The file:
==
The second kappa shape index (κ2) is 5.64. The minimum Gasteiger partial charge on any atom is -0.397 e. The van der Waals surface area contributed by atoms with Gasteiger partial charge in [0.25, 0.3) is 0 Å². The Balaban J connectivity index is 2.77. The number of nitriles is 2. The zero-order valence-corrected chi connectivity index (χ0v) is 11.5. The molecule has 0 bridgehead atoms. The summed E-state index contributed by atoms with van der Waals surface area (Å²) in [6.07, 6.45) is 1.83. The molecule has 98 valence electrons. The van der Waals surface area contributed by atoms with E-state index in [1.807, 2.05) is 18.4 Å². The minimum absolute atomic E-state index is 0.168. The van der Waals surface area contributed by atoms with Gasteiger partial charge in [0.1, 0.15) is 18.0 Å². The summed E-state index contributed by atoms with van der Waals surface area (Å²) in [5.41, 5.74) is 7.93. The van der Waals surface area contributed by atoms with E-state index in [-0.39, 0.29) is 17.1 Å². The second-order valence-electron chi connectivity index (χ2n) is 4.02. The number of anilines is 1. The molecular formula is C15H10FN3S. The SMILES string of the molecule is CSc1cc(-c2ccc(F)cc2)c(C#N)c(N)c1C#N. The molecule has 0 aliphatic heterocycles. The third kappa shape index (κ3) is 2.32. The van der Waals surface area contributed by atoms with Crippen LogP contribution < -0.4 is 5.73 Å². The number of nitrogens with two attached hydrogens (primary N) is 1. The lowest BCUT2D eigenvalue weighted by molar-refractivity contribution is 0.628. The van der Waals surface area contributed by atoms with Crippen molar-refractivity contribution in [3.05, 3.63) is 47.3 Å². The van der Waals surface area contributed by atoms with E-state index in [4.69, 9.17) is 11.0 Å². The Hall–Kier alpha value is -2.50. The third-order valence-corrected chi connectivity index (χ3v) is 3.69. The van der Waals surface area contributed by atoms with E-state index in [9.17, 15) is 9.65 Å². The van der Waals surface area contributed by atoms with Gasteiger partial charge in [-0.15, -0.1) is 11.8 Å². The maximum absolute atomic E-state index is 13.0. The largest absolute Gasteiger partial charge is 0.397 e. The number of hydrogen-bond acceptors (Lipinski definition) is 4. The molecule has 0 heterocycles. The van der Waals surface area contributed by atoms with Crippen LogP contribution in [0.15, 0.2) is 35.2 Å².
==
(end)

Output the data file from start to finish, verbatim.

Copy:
The second kappa shape index (κ2) is 5.64. The minimum Gasteiger partial charge on any atom is -0.397 e. The van der Waals surface area contributed by atoms with Gasteiger partial charge in [0.25, 0.3) is 0 Å². The Balaban J connectivity index is 2.77. The number of nitriles is 2. The zero-order valence-corrected chi connectivity index (χ0v) is 11.5. The molecule has 0 bridgehead atoms. The summed E-state index contributed by atoms with van der Waals surface area (Å²) in [6.07, 6.45) is 1.83. The molecule has 98 valence electrons. The van der Waals surface area contributed by atoms with E-state index in [1.807, 2.05) is 18.4 Å². The minimum absolute atomic E-state index is 0.168. The van der Waals surface area contributed by atoms with Gasteiger partial charge in [0.1, 0.15) is 18.0 Å². The summed E-state index contributed by atoms with van der Waals surface area (Å²) in [5.41, 5.74) is 7.93. The van der Waals surface area contributed by atoms with E-state index in [-0.39, 0.29) is 17.1 Å². The second-order valence-electron chi connectivity index (χ2n) is 4.02. The number of anilines is 1. The molecular formula is C15H10FN3S. The SMILES string of the molecule is CSc1cc(-c2ccc(F)cc2)c(C#N)c(N)c1C#N. The molecule has 0 aliphatic heterocycles. The third kappa shape index (κ3) is 2.32. The van der Waals surface area contributed by atoms with Crippen LogP contribution < -0.4 is 5.73 Å². The number of nitrogens with two attached hydrogens (primary N) is 1. The lowest BCUT2D eigenvalue weighted by molar-refractivity contribution is 0.628. The van der Waals surface area contributed by atoms with Crippen molar-refractivity contribution in [3.05, 3.63) is 47.3 Å². The van der Waals surface area contributed by atoms with E-state index in [4.69, 9.17) is 11.0 Å². The Hall–Kier alpha value is -2.50. The third-order valence-corrected chi connectivity index (χ3v) is 3.69. The van der Waals surface area contributed by atoms with E-state index in [9.17, 15) is 9.65 Å². The van der Waals surface area contributed by atoms with Gasteiger partial charge in [-0.15, -0.1) is 11.8 Å². The maximum absolute atomic E-state index is 13.0. The largest absolute Gasteiger partial charge is 0.397 e. The number of hydrogen-bond acceptors (Lipinski definition) is 4. The molecule has 0 heterocycles. The van der Waals surface area contributed by atoms with Crippen LogP contribution in [0.15, 0.2) is 35.2 Å².